The February 3, 2015 Federal Parks & Recreation summed up the concern for trail advocates: "The proposals are crucial to outdoor programs because without significant new sources of money Congressional leaders will be tempted to limit surface transportation spending to core highway construction. And they might terminate recreation programs such as transportation enhancements and recreational trails."
NEWS: Heritage Foundation focuses on Highway Trust Fund spending. A book of government cost-cutting ideas offered by the conservative Heritage Foundation on Thursday includes a big one for transportation: limit spending from the Highway Trust Fund only to the amount of revenue the fund collects from federal highway taxes (roughly $39 billion annually).
The Heritage Budget Book said that “Congress diverts at least 25 percent of HTF dollars to non-road, non-bridge projects, including bicycle and nature paths, sidewalks, subways and buses, landscaping, and related low-priority and purely local activities.” See the full story by Roll Call at:
NEWS: FEB. 11, 2015 - 10:00 am EST: House Transportation & Infrastructure Committee hearing on “Surface Transportation Reauthorization Bill: Laying the Foundation for U.S. Economic Growth and Job Creation Part I”.
Supporters of trail and bike/ped funding were urged to tweet questions or comments (#StuckInTraffic) in support of the Recreational Trails Program prior to or during the Twitter Town Hall. Read more...
The House approved HR 3979 on December 4 to fund a wide variety of national parks initiatives. According to Dec. 19, 2014 Federal Parks & Recreation, the bill includes funding for additions to several national park units and extend several national heritage areas. It would also authorize the Treasury Department to mint $5 gold coins, $1 silver coins and half-dollar coins during 2016 for the NPS Centennial. The provisions are part of an omnibus bill, titled "National Defense Authorization Act," which includes many add-on programs. Read more...
Another try for ADT designation: National Discovery Trails Act of 2013 (H.R. 3022 and S. 2346)
July 21, 2014: A hearing is scheduled for Jul 23, 2014 (2:30) p.m by the Senate Committee on Energy and Natural Resources - Subcommittee on National Parks. S. 2346 would (1) establish a national system of discovery trails under the National Trails Act and (2) designate the American Discovery Trail the first unit of the discovery trails. See S. 2346 Bill Summary and Status...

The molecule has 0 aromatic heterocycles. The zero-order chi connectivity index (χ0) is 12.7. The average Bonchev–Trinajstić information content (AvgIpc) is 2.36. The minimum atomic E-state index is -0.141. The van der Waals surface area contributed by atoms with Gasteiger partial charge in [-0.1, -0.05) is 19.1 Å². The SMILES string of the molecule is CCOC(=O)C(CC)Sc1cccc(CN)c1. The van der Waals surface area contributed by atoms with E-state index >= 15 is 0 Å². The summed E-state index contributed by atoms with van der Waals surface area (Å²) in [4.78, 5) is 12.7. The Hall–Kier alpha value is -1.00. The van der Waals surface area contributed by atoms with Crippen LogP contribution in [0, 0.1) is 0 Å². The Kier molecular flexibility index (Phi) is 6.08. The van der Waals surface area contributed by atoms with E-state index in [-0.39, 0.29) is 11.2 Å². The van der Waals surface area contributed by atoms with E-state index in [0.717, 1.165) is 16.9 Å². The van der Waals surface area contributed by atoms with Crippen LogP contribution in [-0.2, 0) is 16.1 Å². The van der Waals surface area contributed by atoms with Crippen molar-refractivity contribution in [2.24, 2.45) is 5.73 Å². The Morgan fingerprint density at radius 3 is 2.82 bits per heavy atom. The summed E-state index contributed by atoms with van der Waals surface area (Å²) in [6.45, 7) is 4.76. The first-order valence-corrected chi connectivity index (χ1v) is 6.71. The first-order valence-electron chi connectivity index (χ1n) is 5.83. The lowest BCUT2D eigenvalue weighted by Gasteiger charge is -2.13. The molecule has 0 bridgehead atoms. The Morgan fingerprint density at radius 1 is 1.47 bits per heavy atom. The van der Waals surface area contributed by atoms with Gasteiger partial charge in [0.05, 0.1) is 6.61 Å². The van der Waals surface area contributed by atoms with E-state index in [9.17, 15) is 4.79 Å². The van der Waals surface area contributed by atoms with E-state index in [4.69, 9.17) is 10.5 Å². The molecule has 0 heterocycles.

June 20, 2014: Trail Stewardship Act would direct the Secretary of Agriculture to publish in the Federal Register a strategy to significantly increase the role of volunteers and partners in National Forest System trail maintenance, and for other purposes. This bill was assigned to a congressional committee on June 18, 2014, which will consider it before possibly sending it on to the House or Senate as a whole. Read more...
May 3, 2014: The Obama administration unveiled a new plan for Federal transportation programs, which has included funding for trails as well as bicycle/pedestrian facilities and related programs. Trail advocates are closely watching these developments to ensure that such funding continues. Read more...
Senators support continuation of the Recreational Trails Program
See the final Senate Dear Colleague Letter signed by 24 Senators with 18 Democrats and 6 Republicans (pdf 1.4 mb)
April 29, 2014: The Coalition for Recreational Trails has been working with members and staff of the United States Senate to boost awareness of and support for the Recreational Trails Program. U.S. Senators Amy Klobuchar (D-MN), Jim Risch (R-ID), Jeanne Shaheen (D-NH) and Richard Burr (R-NC) have released a Dear Colleague letter to the Senate Transportation Committee, supporting the continuation of the Recreational Trails Program (RTP) in the next surface transportation authorization bill.
Sept. 1, 2014: Signatures urged to letter asking U.S. DOT to include public health considerations in their proposed Transportation Planning rule